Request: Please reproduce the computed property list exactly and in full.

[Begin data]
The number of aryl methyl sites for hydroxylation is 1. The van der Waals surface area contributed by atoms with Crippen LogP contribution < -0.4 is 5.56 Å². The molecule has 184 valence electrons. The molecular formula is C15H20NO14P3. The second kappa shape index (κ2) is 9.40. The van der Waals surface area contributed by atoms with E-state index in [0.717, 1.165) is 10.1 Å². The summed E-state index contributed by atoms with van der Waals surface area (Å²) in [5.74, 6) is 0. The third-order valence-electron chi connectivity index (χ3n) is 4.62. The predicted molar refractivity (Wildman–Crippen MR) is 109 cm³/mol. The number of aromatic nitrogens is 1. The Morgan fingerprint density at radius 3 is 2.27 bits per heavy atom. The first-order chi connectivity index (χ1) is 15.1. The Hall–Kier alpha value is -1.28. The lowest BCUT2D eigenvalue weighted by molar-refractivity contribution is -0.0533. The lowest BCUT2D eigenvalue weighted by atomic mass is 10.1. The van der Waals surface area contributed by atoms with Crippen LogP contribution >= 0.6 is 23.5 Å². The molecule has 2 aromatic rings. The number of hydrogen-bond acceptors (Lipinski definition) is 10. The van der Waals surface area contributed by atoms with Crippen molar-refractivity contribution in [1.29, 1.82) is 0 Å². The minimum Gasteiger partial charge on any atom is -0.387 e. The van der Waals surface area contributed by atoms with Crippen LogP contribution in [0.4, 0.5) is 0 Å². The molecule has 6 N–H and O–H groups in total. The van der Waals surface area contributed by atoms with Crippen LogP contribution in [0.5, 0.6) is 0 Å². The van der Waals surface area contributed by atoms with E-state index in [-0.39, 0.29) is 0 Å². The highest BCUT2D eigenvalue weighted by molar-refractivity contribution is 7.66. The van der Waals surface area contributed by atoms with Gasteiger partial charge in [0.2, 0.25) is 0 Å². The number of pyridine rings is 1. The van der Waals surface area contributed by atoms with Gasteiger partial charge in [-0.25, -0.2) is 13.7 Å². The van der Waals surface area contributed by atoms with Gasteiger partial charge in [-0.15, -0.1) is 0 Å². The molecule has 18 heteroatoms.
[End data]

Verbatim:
The number of aryl methyl sites for hydroxylation is 1. The van der Waals surface area contributed by atoms with Crippen LogP contribution < -0.4 is 5.56 Å². The molecule has 184 valence electrons. The molecular formula is C15H20NO14P3. The second kappa shape index (κ2) is 9.40. The van der Waals surface area contributed by atoms with E-state index in [0.717, 1.165) is 10.1 Å². The summed E-state index contributed by atoms with van der Waals surface area (Å²) in [5.74, 6) is 0. The third-order valence-electron chi connectivity index (χ3n) is 4.62. The predicted molar refractivity (Wildman–Crippen MR) is 109 cm³/mol. The number of aromatic nitrogens is 1. The Morgan fingerprint density at radius 3 is 2.27 bits per heavy atom. The first-order chi connectivity index (χ1) is 15.1. The Hall–Kier alpha value is -1.28. The lowest BCUT2D eigenvalue weighted by molar-refractivity contribution is -0.0533. The lowest BCUT2D eigenvalue weighted by atomic mass is 10.1. The van der Waals surface area contributed by atoms with Crippen LogP contribution >= 0.6 is 23.5 Å². The molecule has 2 aromatic rings. The number of hydrogen-bond acceptors (Lipinski definition) is 10. The van der Waals surface area contributed by atoms with Crippen molar-refractivity contribution in [1.29, 1.82) is 0 Å². The minimum Gasteiger partial charge on any atom is -0.387 e. The van der Waals surface area contributed by atoms with Crippen LogP contribution in [0.4, 0.5) is 0 Å². The molecule has 6 N–H and O–H groups in total. The van der Waals surface area contributed by atoms with Crippen LogP contribution in [0.5, 0.6) is 0 Å². The van der Waals surface area contributed by atoms with E-state index in [-0.39, 0.29) is 0 Å². The highest BCUT2D eigenvalue weighted by molar-refractivity contribution is 7.66. The van der Waals surface area contributed by atoms with Gasteiger partial charge in [0.2, 0.25) is 0 Å². The number of pyridine rings is 1. The van der Waals surface area contributed by atoms with Gasteiger partial charge in [-0.25, -0.2) is 13.7 Å². The van der Waals surface area contributed by atoms with Gasteiger partial charge in [-0.15, -0.1) is 0 Å². The molecule has 18 heteroatoms.